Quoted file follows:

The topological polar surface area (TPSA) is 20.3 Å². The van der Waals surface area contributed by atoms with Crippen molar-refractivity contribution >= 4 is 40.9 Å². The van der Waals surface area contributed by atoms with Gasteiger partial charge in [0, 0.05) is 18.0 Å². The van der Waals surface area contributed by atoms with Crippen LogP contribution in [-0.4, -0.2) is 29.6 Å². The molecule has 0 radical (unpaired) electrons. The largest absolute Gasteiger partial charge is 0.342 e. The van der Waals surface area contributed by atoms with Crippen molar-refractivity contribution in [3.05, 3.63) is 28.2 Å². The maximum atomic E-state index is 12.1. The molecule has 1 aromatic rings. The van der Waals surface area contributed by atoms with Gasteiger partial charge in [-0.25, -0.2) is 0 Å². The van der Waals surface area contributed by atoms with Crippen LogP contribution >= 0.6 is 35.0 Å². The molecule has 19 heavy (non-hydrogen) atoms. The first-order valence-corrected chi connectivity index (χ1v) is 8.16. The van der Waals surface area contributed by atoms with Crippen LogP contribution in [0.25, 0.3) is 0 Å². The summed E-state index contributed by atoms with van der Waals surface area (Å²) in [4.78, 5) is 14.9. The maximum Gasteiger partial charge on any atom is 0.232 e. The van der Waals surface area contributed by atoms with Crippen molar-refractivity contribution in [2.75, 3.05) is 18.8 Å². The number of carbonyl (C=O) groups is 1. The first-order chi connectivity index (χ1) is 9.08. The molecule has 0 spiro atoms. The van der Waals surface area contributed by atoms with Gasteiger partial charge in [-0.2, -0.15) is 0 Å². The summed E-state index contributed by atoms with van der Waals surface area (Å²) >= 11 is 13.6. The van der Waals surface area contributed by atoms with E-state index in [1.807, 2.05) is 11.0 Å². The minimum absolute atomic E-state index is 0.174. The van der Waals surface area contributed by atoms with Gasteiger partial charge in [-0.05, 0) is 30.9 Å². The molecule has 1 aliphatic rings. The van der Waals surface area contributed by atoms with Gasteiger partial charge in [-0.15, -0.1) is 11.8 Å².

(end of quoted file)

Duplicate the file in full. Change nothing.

The topological polar surface area (TPSA) is 20.3 Å². The van der Waals surface area contributed by atoms with Crippen molar-refractivity contribution >= 4 is 40.9 Å². The van der Waals surface area contributed by atoms with Gasteiger partial charge in [0, 0.05) is 18.0 Å². The van der Waals surface area contributed by atoms with Crippen LogP contribution in [-0.4, -0.2) is 29.6 Å². The molecule has 0 radical (unpaired) electrons. The largest absolute Gasteiger partial charge is 0.342 e. The van der Waals surface area contributed by atoms with Crippen molar-refractivity contribution in [3.05, 3.63) is 28.2 Å². The maximum atomic E-state index is 12.1. The molecule has 1 aromatic rings. The van der Waals surface area contributed by atoms with Gasteiger partial charge in [-0.25, -0.2) is 0 Å². The van der Waals surface area contributed by atoms with Crippen LogP contribution >= 0.6 is 35.0 Å². The molecule has 19 heavy (non-hydrogen) atoms. The first-order valence-corrected chi connectivity index (χ1v) is 8.16. The van der Waals surface area contributed by atoms with Crippen LogP contribution in [0.25, 0.3) is 0 Å². The summed E-state index contributed by atoms with van der Waals surface area (Å²) in [4.78, 5) is 14.9. The maximum Gasteiger partial charge on any atom is 0.232 e. The van der Waals surface area contributed by atoms with Crippen molar-refractivity contribution in [2.75, 3.05) is 18.8 Å². The number of carbonyl (C=O) groups is 1. The first-order chi connectivity index (χ1) is 9.08. The molecule has 0 spiro atoms. The van der Waals surface area contributed by atoms with Gasteiger partial charge in [-0.2, -0.15) is 0 Å². The summed E-state index contributed by atoms with van der Waals surface area (Å²) >= 11 is 13.6. The van der Waals surface area contributed by atoms with E-state index in [1.807, 2.05) is 11.0 Å². The minimum absolute atomic E-state index is 0.174. The van der Waals surface area contributed by atoms with Gasteiger partial charge in [-0.05, 0) is 30.9 Å². The molecule has 1 aliphatic rings. The van der Waals surface area contributed by atoms with Gasteiger partial charge in [-0.15, -0.1) is 11.8 Å².